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Biscuit memorabilia? This poses many questions, indeed the mind boggles as to what Alison Russell might have in her collection. Apart from some very nice tins and packaging, what could there be apart from the product itself?
Unless "memorabilia" is a euphamism for biscuit related memories, fondly stored in the deeper recesses of one's mind. As I'm sure I've told you, having worked as a sales rep for McVities in the late sixties (my first job, I'm not that ancient) I do have one or two. And had I had the foresight to realise that one day, physical items would become de rigeur to collect, I could have harboured quite a collection of artefacts, which no doubt would now fetch a fortune on E-bay.
The first item that comes to mind is the bowler hat I was supposed to wear. "Sets a McVities man apart from the rest" I was told (yeah, I know what you're thinking). Then the numerous product promotional offer gifts, where biscuit munchers were invited to enclose tokens from the packets and get a cheap bone china tea service, coffee pot, instamatic camera, etc. I also had a nice Digestive tea caddy once, with oriental decoration - I wonder what happened to it. Plus some interesting display material, enough to account for a large chunk of rain forest. Add to that a Mk 1 Ford Escort with 33,000 miles on the clock after nine months (apparently this was my fault, although I was relief salesman on an area stretching from Luton to the Humber) and you have the makings of a small museum.
I could have used my instamatic to take photos of all the village shops I visited which are no longer there, together with multiples with long forgotten names - International Stores, Liptons, Home and Colonial, Maypole, Key Markets, Cunsumers Tea Co - not to mention the Co-op, which was king. These of course, were gentler days, when you could take your girlfriend to the pictures, have a couple of pints afterwards and fish and chips, and still have change from a shilling (well, a pound note.)
I was sent up to Lincoln a few times, but I don't remember Lincolns selling any better there than anywhere else. There were some local preferences though. Rich Marie sold very well in Bedford because of the Italian community, and Digestives and Chocolate Homewheat in Cambridge because of the undergraduates. Thin Arrowroots sold well in Grimsby, but I never found out why. Perhaps it had something to do with fish.
Does anyone else have memories like mine? Or should I send for the men in white coats?
|Nicey replies: I too had slight boggling, which was a cunning sub-text to my suggestion that she sent a picture of her collection to us.
My Dad always maintained that he could go for a good Friday night out on 50p circa 1970.
Wonder whether you spotted the following report
Keep up the great work!
|Nicey replies: Oh yes that was all duly noted. We often drive past and take the train through Bishops Stortford so obviously it comes as a great relief to us to know that council staff have been trained up in tea making safety. The foreboding that a scalding hot cup of tea might come sailing out of an open council office window has now significantly reduced.|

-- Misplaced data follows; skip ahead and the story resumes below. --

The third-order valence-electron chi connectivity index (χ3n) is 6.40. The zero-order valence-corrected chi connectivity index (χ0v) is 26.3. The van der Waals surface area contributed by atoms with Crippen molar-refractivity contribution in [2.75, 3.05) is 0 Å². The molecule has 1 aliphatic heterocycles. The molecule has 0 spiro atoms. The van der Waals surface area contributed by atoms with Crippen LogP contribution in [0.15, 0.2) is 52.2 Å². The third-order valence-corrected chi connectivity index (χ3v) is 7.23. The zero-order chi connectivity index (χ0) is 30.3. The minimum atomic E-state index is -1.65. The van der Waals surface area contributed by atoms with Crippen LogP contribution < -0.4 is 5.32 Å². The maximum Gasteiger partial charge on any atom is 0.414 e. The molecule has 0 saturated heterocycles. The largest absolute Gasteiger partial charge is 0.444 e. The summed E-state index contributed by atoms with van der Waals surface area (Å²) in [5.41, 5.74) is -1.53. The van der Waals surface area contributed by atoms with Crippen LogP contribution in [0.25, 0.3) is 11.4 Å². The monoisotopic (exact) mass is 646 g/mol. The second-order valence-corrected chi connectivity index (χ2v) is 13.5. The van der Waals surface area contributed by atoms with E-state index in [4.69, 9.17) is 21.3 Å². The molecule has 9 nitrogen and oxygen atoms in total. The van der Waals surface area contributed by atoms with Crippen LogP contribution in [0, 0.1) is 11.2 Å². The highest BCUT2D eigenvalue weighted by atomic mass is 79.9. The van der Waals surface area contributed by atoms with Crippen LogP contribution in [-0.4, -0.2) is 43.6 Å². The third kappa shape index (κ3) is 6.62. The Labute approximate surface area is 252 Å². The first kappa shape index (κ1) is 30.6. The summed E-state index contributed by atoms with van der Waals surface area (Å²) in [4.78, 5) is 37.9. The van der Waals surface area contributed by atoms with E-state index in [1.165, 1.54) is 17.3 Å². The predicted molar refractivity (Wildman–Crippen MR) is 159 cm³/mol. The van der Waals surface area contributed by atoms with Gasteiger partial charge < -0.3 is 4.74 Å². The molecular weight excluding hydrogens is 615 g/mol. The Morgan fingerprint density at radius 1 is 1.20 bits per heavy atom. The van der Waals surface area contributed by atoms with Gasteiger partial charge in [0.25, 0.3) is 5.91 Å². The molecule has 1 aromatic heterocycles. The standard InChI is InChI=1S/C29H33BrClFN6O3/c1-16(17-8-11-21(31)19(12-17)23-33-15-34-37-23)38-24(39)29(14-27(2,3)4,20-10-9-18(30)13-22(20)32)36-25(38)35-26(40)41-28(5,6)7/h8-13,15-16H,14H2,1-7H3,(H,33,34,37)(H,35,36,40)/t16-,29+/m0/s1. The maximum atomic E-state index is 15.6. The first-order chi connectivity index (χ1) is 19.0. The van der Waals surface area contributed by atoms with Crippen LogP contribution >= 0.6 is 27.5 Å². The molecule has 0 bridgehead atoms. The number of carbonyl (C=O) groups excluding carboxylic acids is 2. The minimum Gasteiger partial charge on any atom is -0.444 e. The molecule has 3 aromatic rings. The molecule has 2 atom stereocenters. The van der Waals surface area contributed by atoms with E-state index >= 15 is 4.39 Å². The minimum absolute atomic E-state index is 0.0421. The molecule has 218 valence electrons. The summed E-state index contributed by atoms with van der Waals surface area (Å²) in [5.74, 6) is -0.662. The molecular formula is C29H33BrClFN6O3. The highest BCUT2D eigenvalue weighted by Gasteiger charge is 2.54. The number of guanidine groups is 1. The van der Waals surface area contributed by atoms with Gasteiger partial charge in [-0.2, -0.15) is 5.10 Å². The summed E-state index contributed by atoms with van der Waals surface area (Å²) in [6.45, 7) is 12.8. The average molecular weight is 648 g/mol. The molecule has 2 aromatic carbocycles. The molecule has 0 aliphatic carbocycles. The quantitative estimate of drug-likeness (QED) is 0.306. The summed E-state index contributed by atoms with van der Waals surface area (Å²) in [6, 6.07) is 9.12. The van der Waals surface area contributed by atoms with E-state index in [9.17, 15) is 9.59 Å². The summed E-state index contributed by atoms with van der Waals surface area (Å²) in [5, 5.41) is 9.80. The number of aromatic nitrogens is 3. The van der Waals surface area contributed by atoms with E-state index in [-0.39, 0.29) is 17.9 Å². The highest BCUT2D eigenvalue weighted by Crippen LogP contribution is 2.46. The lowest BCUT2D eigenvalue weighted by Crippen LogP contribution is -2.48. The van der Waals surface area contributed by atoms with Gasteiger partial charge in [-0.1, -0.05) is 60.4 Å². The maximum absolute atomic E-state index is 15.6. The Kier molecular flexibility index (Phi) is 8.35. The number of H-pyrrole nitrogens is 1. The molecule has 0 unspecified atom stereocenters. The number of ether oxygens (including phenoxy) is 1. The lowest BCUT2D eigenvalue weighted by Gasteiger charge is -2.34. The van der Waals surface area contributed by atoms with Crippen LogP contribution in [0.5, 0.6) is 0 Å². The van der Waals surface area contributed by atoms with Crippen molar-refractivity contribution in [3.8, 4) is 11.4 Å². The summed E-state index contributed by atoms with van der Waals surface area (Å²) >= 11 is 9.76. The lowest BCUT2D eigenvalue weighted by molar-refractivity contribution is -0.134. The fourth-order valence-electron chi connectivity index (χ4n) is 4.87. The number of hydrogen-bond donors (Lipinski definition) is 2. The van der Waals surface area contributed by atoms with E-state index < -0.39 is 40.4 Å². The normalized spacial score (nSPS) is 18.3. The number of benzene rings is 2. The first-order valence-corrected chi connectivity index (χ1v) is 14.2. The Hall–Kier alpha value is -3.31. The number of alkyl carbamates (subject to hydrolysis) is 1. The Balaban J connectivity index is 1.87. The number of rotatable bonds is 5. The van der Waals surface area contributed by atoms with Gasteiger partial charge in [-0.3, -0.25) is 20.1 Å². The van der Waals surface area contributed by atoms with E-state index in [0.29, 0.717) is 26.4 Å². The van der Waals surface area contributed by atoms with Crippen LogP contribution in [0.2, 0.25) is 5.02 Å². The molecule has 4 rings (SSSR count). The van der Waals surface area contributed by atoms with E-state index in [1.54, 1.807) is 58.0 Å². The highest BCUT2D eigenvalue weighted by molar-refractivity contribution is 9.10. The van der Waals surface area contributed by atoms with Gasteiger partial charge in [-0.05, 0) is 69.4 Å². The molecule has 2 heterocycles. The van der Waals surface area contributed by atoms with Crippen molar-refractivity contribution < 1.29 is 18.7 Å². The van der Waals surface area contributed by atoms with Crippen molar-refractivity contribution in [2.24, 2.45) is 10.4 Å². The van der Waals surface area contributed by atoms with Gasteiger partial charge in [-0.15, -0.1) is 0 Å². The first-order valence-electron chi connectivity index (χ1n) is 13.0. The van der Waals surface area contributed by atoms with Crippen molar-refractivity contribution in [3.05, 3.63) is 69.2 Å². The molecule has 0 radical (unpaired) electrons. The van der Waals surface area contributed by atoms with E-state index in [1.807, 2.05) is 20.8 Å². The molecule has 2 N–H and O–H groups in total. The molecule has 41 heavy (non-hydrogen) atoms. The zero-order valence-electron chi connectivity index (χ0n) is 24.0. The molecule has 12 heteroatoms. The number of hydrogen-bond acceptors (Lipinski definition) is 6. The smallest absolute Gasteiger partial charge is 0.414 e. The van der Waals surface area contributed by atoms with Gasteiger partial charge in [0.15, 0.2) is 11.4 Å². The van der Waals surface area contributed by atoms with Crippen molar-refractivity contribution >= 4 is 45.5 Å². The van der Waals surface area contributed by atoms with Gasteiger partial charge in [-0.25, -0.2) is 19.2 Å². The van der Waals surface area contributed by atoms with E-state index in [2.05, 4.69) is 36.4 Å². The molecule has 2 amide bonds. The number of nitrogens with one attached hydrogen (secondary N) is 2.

||Dear Nicey and Wifey|
I just wanted to add my small voice to the pouring out of praise for that wonderful substance, custard. Indeed, there are few puddings better, quicker or more convenient than a sliced banana and plenty of custard made fresh from the tin - Birds of course. And, when it comes to Christmas pudding, why mess around with brandy butter or sweet white sauce? Custard is best, every time.
My husband disagrees. He thinks that cream is the better desert lubricant and even eats bananas and cream! Ugh! He also prefers the kind of custard that is already made up in cartons or yoghurt pot type thingies. This to my view is far too sweet and usually too thick.
I'd also like to add our family ritual for trifle creation. Slices of raspberry jam swiss roll soused in sherry of your choice or sweet wine, fresh or previously frozen raspberries, generous layer of BIrds best, whipped cream and flaked almonds. Heaven in a bowl.
|Nicey replies: Bananas and Custard are a brilliant pudding, frequently deployed here at NCOTAASD HQ when the younger members of staff have polished off all their main course. I have to admit to liking Christmas pudding with mostly custard and a dash of cream.
As for trifle, there simply isn't enough of it around.
||My wife inherits her late fathers hatred of custard. Just before he died, whilst still in hospital having undergone various operations, his surgeon came to him to try and help encourage him to begin eating again. He didn't respond as he was in a coma, but when the surgeon suggested he might try a little custard he awoke temporarily, sat up, waved his hands scornfully and uttered mournfully NOOOOO!|
I have been married for 28 years and only eat the delicious yellow sweety when visiting my old Mum.
|Nicey replies: Glad to see custard can play both the light and dark pudding roles.|
|I come from Lincoln and am very proud of the Lincoln biscuit as it is very distinctive and has a unique flavour. I now live in Scotland and can have a slight problem in getting them locally although the supermarkets do sell them. I am interested in any memorabilia that you would have on the Lincoln Biscuit as I collect this and it would help me to further my collection. I fyou have any information that could help me please e mail|
|Nicey replies: I'm very impressed that you have Lincoln biscuit memorabilia at all, ours doesn't extend further than a few crumbs and the odd empty packet. Perhaps if you could forward a group photo of your collection it would inspire us all to biscuit memorabilia collecting too. Or perhaps some of us have some Lincoln biscuit memorabilia in the family and never realised it, presumably its covered in little bumps and has Lincoln written on it?|